When hunger strikes, head for Dudas Tavern, a corner bar and restaurant at 1600 Thames Street. A Baltimore institution, Dudas feels a little like Boston’s Cheers neighborhood bar. You’ll be treated like family, whether it’s your first visit or your 50th. Famous for its burgers, the crab cakes also excel.

The Admiral Fell Inn, one of the Harbor Magic hotels, is on a pretty corner in the heart of Fells Point. A beautifully renovated older building, it exudes a cozy charm—with fireplaces and 19th century furnishings. There’s daily tea in the lobby and even a Ghost Tour for those willing have some fun in search of the paranormal.


Canton is yet another older neighborhood filled with restaurants and bars that smack of the real Baltimore. Check out the busy Mama’s on the Half Shell (2901 O’Donnell St., tel. 410-276-3160). Reservations aren’t easy to get, but it’s another spot that’s big on atmosphere.

My hungry son was tired of waiting at Mama’s one evening, so we crossed the green and ended up at the Claddagh Pub (2918 O’Donnell St., tel. 410-522-4220) right across the street. The welcome was warm, the food was outstanding and, as is often the case in Baltimore, the big, baseball-shaped crab cakes were the stars.

Both Sides of the City

Aside from the waterfront neighborhoods, there are swaths of Baltimore that aren’t exactly pretty. Urban blight still resides here in a big way, so watch where you’re going. See the flip side in the absolutely lovely Mount Vernon Cultural District, where glorious architecture, fountains, parks and flowers abound. This neighborhood boasts the campus of University of Baltimore, founded in 1925, along with Meyerhoff Symphony Hall (home of the Baltimore Symphony Orchestra), Lyric Opera House, Centerstage and our favorite: The Walters Art Museum. It has a café and an enticing gift shop, but is also known for its collection of art, from Egyptian to European. Its Art Deco jewelry and medieval ivories are a true source of fascination. Small in scale, the museum almost feels like the private mansion of an eccentric collector, with treasures from all corners of the world.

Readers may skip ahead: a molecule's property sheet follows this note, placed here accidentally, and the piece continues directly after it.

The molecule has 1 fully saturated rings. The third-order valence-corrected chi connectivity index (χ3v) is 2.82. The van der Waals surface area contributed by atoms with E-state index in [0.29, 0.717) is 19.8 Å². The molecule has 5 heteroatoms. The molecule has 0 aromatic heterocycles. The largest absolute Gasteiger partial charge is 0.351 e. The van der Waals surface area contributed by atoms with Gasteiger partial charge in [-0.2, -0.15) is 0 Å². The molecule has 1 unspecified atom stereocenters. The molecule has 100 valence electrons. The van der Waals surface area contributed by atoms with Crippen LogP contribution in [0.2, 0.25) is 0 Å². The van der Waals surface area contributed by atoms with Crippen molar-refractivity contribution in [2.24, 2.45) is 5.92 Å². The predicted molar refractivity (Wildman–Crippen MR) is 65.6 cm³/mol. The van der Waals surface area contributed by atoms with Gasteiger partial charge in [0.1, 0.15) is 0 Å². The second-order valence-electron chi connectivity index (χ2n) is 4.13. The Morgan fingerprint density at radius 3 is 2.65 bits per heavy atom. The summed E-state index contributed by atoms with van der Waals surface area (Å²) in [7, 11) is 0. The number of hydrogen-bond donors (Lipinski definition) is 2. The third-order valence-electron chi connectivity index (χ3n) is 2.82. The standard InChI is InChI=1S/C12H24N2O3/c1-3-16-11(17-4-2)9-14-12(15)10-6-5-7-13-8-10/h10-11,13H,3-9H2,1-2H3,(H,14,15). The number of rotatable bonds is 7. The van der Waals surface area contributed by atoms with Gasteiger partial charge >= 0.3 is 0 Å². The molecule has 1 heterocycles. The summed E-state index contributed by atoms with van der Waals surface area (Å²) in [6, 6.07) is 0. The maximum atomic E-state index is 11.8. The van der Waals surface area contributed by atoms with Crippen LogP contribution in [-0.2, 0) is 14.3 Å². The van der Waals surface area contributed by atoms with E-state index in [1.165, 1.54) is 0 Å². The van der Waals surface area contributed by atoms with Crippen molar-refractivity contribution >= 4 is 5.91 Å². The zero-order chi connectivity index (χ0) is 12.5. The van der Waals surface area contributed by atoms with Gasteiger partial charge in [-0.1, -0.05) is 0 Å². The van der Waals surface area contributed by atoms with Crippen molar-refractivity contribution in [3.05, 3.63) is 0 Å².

More Kid-Friendly Options

If you’re coming with younger kids, the Maryland Zoo in Baltimore has a 1940s feel and its small scale makes it a nice stop for a few hours. Nearby, on the grounds of Druid Hill Park, be sure to stop in to the Howard Peters Rawlings Conservatory and Botanic Gardens. The striking Victorian greenhouse is straight out of a storybook with five fascinating exhibit areas, including separate sections for tropical plants, dessert flora and fauna and graceful orchids.

A short drive south of the city takes you to Nick’s Fish House in a warehouse-y district along the water. It has a nautical atmosphere, but not a corny one. With copious indoor and outdoor dining facilities, Nick’s has all the usual seafood specialties, and they’re all just fine.

The end of this story is a happy one.  Ian was accepted at Towson—and he’s happy there. He’d asked for us to bring a few things down for his apartment and after unloading, we all headed for Nick’s on a warm afternoon late in October. As we sat on the sunny deck overlooking the inlet, the clams were divine and the Blue Moon Draft Beer was cold. At that moment, we were thankful he’d chosen Towson over U. Mass or University of Vermont where T-shirts and flip-flops would have already been retired—and snow, rather than seagulls, might have been swirling overhead. 

Destinations: Baltimore

Themes: College Visits, Urban Endeavors

Activities: Eat, Sightseeing, Sleep